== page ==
The launch ten days ago of the "Transport in the 21st Century" proposals by the present 26-County Administration contained a limited version of both our demands. The line from Ennis to Claremorris is to be opened over 10 years. Public opinion in the West and our organisation have sought the completion of the line northwards to Collooney. In addition the Ennis to Limerick track should be diverted to include Shannon Airport, less than 10 miles off the line. Commuter arrangements from Tuam to Galway city need to be established.
Rail access to the proposed midlands gateway, defined in the so-called National Spatial Strategy as Athlone, Tullamore and Mullingar, needs to be completed by re-opening the already existing Athlone-Mullingar line. The absence of investment in the Dublin-Roslare track and services which run through the growing Wicklow-Wexford area also shows a lack of commitment to regional development.
Only after the motorway programme already in hand has been finished - under which all roads lead to Dublin - will the proposed "Atlantic Road Corridor" from Letterkenny via Cork to Waterford be commenced. Stated to be in the interests of promoting an effective counterbalance to the dominance of Dublin, it is not to be built to motorway standards at all. Indeed not even all of it is to be a dual carriageway and some of it is to be developed only as a 2+1 road.
This is not the level of upgrade that more than 300 companies in the regions affected have been lobbying for the past five years. Despite all the grandiose plans for Dublin and its immediate environs, a mere 20 extra buses are offered while 180 were provided for in the 2000-2006 "National" Development Plan. This move accompanied vague promises to increase passenger journeys by 80,000 per day over the next 10 years. The alleged "world-class transport system for the 21st Century" falls far short of a national transport plan. It is neither national nor regional. During the past year the deterioration of the Provisional Movement accelerated towards its inevitable conclusion. The political surrender begun in 1986 with their acceptance of the 26-County parliament at Leinster House was followed in due course by their crawling into Stormont and administering English rule in the Six Counties as Ministers of the Crown.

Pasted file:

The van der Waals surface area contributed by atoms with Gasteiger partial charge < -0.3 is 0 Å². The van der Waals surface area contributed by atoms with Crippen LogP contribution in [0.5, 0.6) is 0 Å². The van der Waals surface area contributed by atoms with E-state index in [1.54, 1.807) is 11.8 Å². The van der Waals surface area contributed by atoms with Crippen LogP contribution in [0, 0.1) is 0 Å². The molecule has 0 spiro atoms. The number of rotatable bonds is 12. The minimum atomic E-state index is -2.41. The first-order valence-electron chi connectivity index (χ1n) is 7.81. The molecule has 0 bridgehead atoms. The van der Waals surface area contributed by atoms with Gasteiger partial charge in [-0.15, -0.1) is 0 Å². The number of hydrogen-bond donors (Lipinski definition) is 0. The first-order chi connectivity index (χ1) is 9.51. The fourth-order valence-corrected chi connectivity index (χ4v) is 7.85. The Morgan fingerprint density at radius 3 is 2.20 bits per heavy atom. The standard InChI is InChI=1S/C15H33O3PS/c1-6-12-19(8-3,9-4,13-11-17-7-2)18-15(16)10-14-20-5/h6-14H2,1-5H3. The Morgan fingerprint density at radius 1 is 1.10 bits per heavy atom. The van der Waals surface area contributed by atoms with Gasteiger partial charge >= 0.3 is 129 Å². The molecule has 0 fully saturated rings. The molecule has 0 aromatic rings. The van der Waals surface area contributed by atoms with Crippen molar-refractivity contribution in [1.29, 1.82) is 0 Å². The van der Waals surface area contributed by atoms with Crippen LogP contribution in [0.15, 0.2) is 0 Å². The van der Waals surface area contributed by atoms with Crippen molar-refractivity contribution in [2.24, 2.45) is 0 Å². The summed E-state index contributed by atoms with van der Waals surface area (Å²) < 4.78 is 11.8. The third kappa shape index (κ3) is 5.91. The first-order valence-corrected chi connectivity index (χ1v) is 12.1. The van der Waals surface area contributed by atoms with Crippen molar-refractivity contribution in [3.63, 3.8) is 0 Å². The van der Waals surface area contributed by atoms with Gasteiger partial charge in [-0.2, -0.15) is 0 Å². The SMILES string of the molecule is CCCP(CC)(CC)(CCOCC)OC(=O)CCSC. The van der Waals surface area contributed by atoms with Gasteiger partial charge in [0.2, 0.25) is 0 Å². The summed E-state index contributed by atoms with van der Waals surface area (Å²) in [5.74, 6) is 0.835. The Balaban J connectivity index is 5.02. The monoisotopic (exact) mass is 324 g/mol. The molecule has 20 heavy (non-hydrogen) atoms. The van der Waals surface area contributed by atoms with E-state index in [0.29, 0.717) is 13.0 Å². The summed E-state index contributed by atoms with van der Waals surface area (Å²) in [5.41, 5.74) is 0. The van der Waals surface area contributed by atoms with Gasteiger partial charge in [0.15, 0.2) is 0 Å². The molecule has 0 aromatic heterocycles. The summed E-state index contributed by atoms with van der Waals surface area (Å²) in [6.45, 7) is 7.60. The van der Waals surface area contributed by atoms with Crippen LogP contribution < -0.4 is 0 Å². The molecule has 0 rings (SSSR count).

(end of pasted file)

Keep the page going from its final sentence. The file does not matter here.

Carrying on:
Offices in Westminster were taken up next with the acceptance of heavy subsidies of £107,000 sterling per year for each of their "Members of (the British) Parliament". Well and truly can it be said that those "who pay the piper call the tune". Unlike the Officials who attempted to do all of this in one move, the Provo leadership learned from the Officials and proceeded more cautiously employing deceit and duplicity and even downright untruths to dupe their adherents. Three steps forward and two backwards, making a net advance of one step each time.
Military collapse followed political surrender as surely as day followed night. Arms and volunteers were there as never at any stage since 1922, but leadership was lacking. As it did in the aftermath of the Treaty of Surrender in 1921, the British government forced the counter-revolution on the Provos, first with a unilateral ceasefire and then with the voluntary destruction of arms, ammunition and explosives. This year they completed the demolition of all their military stores. An army without arms is no longer an army and the Provisionals can no longer pretend to oppose British rule here in arms.